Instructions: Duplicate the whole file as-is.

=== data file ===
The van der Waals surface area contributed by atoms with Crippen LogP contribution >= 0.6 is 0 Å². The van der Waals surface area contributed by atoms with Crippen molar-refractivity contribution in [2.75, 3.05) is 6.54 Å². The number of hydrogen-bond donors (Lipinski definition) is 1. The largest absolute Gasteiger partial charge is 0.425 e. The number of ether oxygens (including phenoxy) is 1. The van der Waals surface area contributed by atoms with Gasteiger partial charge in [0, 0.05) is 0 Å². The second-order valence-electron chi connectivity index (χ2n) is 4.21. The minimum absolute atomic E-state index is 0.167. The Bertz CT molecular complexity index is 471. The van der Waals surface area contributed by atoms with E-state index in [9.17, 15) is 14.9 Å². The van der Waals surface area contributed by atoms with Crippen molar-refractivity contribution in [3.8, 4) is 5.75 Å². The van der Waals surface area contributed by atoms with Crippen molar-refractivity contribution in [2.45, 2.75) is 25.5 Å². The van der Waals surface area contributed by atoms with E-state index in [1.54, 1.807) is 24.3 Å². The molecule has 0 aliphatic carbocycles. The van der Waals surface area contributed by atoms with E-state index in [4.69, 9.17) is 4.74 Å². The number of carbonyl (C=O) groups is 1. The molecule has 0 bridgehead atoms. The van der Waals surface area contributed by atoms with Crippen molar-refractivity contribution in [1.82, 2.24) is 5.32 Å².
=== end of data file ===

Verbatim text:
The van der Waals surface area contributed by atoms with Crippen LogP contribution >= 0.6 is 0 Å². The van der Waals surface area contributed by atoms with Crippen molar-refractivity contribution in [2.75, 3.05) is 6.54 Å². The number of hydrogen-bond donors (Lipinski definition) is 1. The largest absolute Gasteiger partial charge is 0.425 e. The number of ether oxygens (including phenoxy) is 1. The van der Waals surface area contributed by atoms with Gasteiger partial charge in [0, 0.05) is 0 Å². The second-order valence-electron chi connectivity index (χ2n) is 4.21. The minimum absolute atomic E-state index is 0.167. The Bertz CT molecular complexity index is 471. The van der Waals surface area contributed by atoms with E-state index in [9.17, 15) is 14.9 Å². The van der Waals surface area contributed by atoms with Crippen molar-refractivity contribution in [3.8, 4) is 5.75 Å². The van der Waals surface area contributed by atoms with Crippen molar-refractivity contribution in [2.45, 2.75) is 25.5 Å². The van der Waals surface area contributed by atoms with E-state index in [1.54, 1.807) is 24.3 Å². The molecule has 0 aliphatic carbocycles. The van der Waals surface area contributed by atoms with E-state index in [4.69, 9.17) is 4.74 Å². The number of carbonyl (C=O) groups is 1. The molecule has 0 bridgehead atoms. The van der Waals surface area contributed by atoms with Crippen molar-refractivity contribution in [1.82, 2.24) is 5.32 Å².